Calendula for export and import

Calendula for export and import

Calendula for export and import

Product Name









Calendula for export and import

Calendula for export and import

Marigold Flowers
Botanical Name  of Calendula ( Calendula Officinalis )
Alternative names
Pot Marigold
Arabic name  of Calendula  عباد – جلانديولا
Available Form of Calendula :
Marigold Flowers
Marigold Petals
Season of Calendula  : Available from January till May
Packing of Calendula : – Carton Boxes – PP Bags
Specifications of Calendula for export and import
Purity 99%
1% Moisture
Process of Calendula for export and import Each crop has many cuts during the growth lifetime. It is transferred to a large open space for sun drying. A large cover is placed over the flowers to avoid contact with natural elements besides the sun
Packed in carton boxes for export
Uses MEDICAL USES of Calendula for export and import: Petals or leaves can be used in tea to induce sweating, increase urination and relieve stomach cramps. The leaves can made into ointment for cuts, scrapes, scalds and acne on the skin. The fresh flower can be rubbed directly on bee stings to relieve the pain

History of Calendula for export and import

Calendula was not a major medicinal herb but it was used in historic times for headaches, red eye, fever and toothaches. As late as the 17th century Nicholas Culpeper claimed Calendula for export and import benefited the heart, but it was not considered an especially efficacious medicine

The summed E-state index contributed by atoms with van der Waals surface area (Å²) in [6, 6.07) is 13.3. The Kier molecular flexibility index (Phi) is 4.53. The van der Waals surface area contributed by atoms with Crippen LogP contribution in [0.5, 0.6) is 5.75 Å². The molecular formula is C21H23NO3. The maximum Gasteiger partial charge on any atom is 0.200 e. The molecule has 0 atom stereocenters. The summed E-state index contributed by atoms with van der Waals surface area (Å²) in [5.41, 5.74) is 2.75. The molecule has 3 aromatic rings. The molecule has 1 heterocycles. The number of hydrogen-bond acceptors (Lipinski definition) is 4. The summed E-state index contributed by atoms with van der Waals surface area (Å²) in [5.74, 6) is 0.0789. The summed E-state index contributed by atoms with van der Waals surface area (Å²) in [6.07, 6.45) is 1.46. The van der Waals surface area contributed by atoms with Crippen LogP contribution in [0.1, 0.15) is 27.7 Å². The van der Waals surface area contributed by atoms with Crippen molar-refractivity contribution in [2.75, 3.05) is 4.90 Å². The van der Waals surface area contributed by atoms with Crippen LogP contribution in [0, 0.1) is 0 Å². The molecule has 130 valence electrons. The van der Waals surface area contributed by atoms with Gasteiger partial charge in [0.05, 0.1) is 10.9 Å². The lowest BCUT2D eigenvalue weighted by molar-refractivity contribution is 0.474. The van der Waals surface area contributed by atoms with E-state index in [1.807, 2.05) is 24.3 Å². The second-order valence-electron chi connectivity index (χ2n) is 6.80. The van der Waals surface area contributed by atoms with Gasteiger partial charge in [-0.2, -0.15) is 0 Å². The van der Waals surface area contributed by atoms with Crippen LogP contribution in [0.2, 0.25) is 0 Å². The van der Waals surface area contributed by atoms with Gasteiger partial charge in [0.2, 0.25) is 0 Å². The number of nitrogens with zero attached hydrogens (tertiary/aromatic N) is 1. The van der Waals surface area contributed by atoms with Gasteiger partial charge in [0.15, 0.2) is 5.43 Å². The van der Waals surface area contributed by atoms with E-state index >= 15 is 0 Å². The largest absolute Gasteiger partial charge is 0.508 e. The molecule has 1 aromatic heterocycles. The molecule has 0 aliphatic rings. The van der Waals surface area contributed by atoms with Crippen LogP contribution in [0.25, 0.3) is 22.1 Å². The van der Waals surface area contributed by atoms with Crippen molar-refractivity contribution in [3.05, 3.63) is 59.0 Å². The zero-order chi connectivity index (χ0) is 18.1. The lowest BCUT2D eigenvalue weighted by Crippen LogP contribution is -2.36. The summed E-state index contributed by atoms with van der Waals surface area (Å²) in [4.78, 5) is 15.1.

In historic times Calendula for export and import was more often used for magical purposes than medicinal ones. One 16th-century potion containing Calendula claimed to reveal fairies. An unmarried woman with two suitors would take a blend of powdered Calendula, marjoram, wormwood and thyme simmered in honey and white wine used as an ointment in a ritual to reveal her true match

Ancient Romans and Greeks used the golden Calendula in many rituals and ceremonies, sometimes wearing crowns or garlands made from the flowers. One of its nicknames is “Mary’s Gold”, referring to the flowers’ use in early Christian events in some countries. Calendula flowers are sacred flowers in India and have been used to decorate the statues of Hindu deities since early times

The most common use in historic times was culinary, however, and the plant was used for both its color and its flavor. They were used for dumplings, wine, oatmeal and puddings. In English cuisine Calendula were often cooked in the same pot with spinach, or used to flavor stewed birds. According to sixteenth-century Englishman John Gerard, every proper soup of Dutch cuisine in his era would include Calendula petals


Also known as “poor man’s saffron,the petals are edible and can be used fresh in salads or dried and used to color cheese or as a substitute for saffron. Calendula for export and import have a mildly sweet taste that is slightly bitter, and as it dries these flavors become more intense.  It can be used to add color to soups, stews, poultry dishes, custards and liquors

The common name for Calendula officinalis in Britain is ‘pot-marigold,’ named so because of its use in broths and soups

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